Chris Coleman: Sunderland boss says uncommitted players will be moved on

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Successor as Wales manager must be passionate Welshman, says Chris Coleman

New Sunderland manager Chris Coleman has warned the size of the challenge he faces means he will quickly get rid of players he feels lack commitment.

Coleman, 47, left his job as Wales boss to sign a two-and-a-half-year deal to succeed the sacked Simon Grayson.

He admits it is a "daunting task" with Sunderland bottom of the Championship.

"If you're committed you're in, if not you're out," said the former Fulham boss. "You can't pretend at it. What we don't need are any shrinking violets."

He added: "We will find out who is going to be coming along on this next chapter pretty quickly I think. Whoever is not will need to go and play football somewhere else.

"If this challenge is too big for them then they need to move on."

'When it turns it will be hard to stop'

Coleman is Sunderland's 10th permanent manager since Roy Keane's exit in December 2008 and he will be joined at the Stadium of Light by Kit Symons, who was his assistant at Wales.

He says friends in the game told him not to visit the club's training ground and stadium until he was sure about taking the job to prevent the high-quality facilities from swaying his judgement.

But he inherits a club that were relegated from the Premier League last season and set an English football record of 20 successive home games without a win following Saturday's 2-2 draw with Millwall.

"Nothing good ever came from a comfort zone and I know I'm in no comfort zone at Sunderland," added Coleman, who will take charge of Tuesday's trip to Aston Villa.

"Someone will turn this club around, whether it is me or the next one. I want that to be me, of course.

"You can go through a career as a manager and never manage a big club. I always wanted that experience and here I am. We are bottom of the league, that's reality. It's still a big club, still Sunderland.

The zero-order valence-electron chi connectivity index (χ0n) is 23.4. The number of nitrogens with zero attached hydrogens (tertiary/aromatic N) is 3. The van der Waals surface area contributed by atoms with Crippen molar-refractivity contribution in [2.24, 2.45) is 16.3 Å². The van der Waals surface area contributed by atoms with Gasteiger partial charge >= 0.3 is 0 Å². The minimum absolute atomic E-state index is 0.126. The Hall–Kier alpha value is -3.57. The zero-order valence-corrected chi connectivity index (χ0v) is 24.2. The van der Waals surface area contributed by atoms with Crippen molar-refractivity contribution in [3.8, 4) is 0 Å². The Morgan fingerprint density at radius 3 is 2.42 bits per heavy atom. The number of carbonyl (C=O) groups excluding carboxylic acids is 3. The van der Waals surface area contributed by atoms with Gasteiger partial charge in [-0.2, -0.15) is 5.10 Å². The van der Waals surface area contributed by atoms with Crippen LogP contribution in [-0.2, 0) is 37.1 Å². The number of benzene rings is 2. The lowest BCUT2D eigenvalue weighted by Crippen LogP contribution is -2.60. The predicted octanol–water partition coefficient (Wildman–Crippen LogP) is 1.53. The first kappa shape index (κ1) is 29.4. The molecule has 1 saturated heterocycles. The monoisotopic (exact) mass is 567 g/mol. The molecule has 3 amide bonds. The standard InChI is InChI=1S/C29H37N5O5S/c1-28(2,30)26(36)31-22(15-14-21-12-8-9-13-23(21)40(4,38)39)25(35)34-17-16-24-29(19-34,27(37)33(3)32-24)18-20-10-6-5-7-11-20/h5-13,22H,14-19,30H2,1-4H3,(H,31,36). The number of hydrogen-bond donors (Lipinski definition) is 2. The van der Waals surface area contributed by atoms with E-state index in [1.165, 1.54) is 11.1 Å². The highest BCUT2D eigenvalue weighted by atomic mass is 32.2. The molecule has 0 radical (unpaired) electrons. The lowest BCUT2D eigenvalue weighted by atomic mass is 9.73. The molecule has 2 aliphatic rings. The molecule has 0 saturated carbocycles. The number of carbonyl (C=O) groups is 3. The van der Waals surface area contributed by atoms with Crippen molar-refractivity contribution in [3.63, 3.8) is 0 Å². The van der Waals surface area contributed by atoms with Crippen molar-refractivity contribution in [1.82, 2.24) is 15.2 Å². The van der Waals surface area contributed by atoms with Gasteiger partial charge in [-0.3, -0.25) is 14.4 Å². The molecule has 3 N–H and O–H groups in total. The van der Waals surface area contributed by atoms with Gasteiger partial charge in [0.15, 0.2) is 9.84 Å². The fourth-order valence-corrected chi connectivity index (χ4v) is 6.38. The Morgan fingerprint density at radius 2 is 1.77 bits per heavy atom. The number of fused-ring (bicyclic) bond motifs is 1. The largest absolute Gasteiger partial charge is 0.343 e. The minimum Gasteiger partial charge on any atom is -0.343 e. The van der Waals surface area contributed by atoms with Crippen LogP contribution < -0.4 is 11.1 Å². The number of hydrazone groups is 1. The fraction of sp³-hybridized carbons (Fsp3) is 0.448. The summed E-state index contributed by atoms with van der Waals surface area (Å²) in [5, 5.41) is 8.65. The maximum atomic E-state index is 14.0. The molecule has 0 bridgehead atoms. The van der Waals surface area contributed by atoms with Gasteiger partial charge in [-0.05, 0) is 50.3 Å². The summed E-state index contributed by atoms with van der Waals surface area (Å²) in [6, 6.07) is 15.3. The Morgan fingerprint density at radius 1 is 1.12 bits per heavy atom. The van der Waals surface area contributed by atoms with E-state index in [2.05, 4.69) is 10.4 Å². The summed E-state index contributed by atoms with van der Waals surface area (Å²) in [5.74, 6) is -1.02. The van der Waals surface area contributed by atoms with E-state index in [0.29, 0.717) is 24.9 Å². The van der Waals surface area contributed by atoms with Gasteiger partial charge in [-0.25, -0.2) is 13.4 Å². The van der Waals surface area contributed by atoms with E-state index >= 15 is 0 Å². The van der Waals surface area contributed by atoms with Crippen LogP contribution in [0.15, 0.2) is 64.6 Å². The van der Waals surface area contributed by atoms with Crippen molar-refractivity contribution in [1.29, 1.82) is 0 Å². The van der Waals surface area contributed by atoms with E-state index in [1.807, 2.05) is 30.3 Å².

"It is going to be a big challenge. I am going to need all the supporters, players, staff, everybody to come with me on this.

"Sooner or later it will start turning. Then it is such a big club that when we gather momentum, it's hard to stop."

From Fulham to Athlitiki Enosi Larissa

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Chris Coleman: Farewell to a Welsh managerial hero

Welshman Coleman finished his playing career at Fulham in 2002, but stayed at Craven Cottage to join the coaching staff.

He took over from manager Jean Tigana in April 2003 on a caretaker basis and helped the side avoid relegation from the Premier League and was consequently rewarded with the full-time role.

He led the Cottagers to ninth place in the Premier League in his first full season in charge, but was eventually sacked in April 2007.

Spells at Real Sociedad, Coventry City and Greek side Athlitiki Enosi Larissa followed before he was appointed as Wales manager in January 2012, two months after the death of predecessor Gary Speed.

Former defender Coleman guided Wales to the semi-finals of Euro 2016 but he arrives at the Stadium of Light after they failed to qualify for the 2018 World Cup.

What is it like to manage Sunderland?

Former Black Cats manager Simon Grayson on BBC Radio 5 live's Sportsweek

I don't think the club is unmanageable but it is a big proposition for anybody because of the name, where it's been, the fanbase etc. What we found more difficult than I realised was trying to transfer the positivity from the training ground to the Stadium of Light, where there has been a lot of negativity and poor results over the years.

I met him [owner Ellis Short] when I was interviewed for the job and at the first game of the season and that was the last I heard or saw of him. He moved to America. In his defence, he has put £250m into that club and is still funding it now.

That's a hell of a lot of money. It has been mismanaged for many different reasons and there has been a lot of money wasted over the years. Certainly, there comes a point where maybe enough is enough for somebody.

The biggest thing Chris will need is time because it just doesn't happen overnight when a club has been through some real dark stages. Looking from the outside, he will know there is something wrong somewhere because of where they are.

He will go to the training ground and see huge facilities and an absolutely brilliant venue to go and work every day but it's what happens on the grass that matters.


Former Arsenal defender Martin Keown on Football Focus

I think Chris is now ready for this job. He did a fantastic job for Wales and now he needs a new challenge. But Sunderland are in all sorts of trouble. That club is on a slippery slide, it needs correcting urgently.

Former Liverpool defender Mark Lawrenson on Football Focus

They are in all sorts of trouble because look at the managers that they've had who haven't been able to turn it around. I thought Chris would have waited a little bit longer to get a club in a better position - but that is one heck of a job.

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